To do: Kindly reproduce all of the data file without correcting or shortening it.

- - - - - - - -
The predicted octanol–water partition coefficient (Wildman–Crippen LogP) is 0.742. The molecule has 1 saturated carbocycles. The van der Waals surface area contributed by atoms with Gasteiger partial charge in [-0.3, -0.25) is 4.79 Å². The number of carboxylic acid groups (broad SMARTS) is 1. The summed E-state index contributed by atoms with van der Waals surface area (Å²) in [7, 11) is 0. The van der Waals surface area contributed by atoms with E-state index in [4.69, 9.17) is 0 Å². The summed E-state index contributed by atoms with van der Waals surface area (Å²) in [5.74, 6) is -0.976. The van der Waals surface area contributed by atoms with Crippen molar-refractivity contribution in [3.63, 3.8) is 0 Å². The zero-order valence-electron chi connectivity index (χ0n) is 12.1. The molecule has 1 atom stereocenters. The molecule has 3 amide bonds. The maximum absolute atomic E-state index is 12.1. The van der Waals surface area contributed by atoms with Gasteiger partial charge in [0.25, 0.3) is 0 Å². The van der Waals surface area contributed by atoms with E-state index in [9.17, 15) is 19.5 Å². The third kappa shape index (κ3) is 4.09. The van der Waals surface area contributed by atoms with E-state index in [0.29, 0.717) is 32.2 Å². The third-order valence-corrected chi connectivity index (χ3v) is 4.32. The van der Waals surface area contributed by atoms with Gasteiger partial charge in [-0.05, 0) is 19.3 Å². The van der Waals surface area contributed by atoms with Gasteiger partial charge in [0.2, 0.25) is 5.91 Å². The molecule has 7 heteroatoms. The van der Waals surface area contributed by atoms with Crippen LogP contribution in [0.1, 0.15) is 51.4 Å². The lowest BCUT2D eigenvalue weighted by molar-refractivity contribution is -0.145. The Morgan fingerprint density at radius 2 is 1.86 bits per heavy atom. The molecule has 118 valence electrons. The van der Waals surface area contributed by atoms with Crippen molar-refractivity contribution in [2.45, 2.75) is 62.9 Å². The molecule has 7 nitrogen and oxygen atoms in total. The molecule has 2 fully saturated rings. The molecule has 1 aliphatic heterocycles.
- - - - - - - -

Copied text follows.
The predicted octanol–water partition coefficient (Wildman–Crippen LogP) is 0.742. The molecule has 1 saturated carbocycles. The van der Waals surface area contributed by atoms with Gasteiger partial charge in [-0.3, -0.25) is 4.79 Å². The number of carboxylic acid groups (broad SMARTS) is 1. The summed E-state index contributed by atoms with van der Waals surface area (Å²) in [7, 11) is 0. The van der Waals surface area contributed by atoms with E-state index in [4.69, 9.17) is 0 Å². The summed E-state index contributed by atoms with van der Waals surface area (Å²) in [5.74, 6) is -0.976. The van der Waals surface area contributed by atoms with Crippen molar-refractivity contribution in [3.63, 3.8) is 0 Å². The zero-order valence-electron chi connectivity index (χ0n) is 12.1. The molecule has 1 atom stereocenters. The molecule has 3 amide bonds. The maximum absolute atomic E-state index is 12.1. The van der Waals surface area contributed by atoms with Gasteiger partial charge in [0.25, 0.3) is 0 Å². The van der Waals surface area contributed by atoms with E-state index in [9.17, 15) is 19.5 Å². The third kappa shape index (κ3) is 4.09. The van der Waals surface area contributed by atoms with E-state index in [0.29, 0.717) is 32.2 Å². The third-order valence-corrected chi connectivity index (χ3v) is 4.32. The van der Waals surface area contributed by atoms with Gasteiger partial charge in [-0.05, 0) is 19.3 Å². The van der Waals surface area contributed by atoms with Gasteiger partial charge in [0.2, 0.25) is 5.91 Å². The molecule has 7 heteroatoms. The van der Waals surface area contributed by atoms with Crippen LogP contribution in [0.1, 0.15) is 51.4 Å². The lowest BCUT2D eigenvalue weighted by molar-refractivity contribution is -0.145. The Morgan fingerprint density at radius 2 is 1.86 bits per heavy atom. The molecule has 118 valence electrons. The van der Waals surface area contributed by atoms with Crippen molar-refractivity contribution in [2.45, 2.75) is 62.9 Å². The molecule has 7 nitrogen and oxygen atoms in total. The molecule has 2 fully saturated rings. The molecule has 1 aliphatic heterocycles.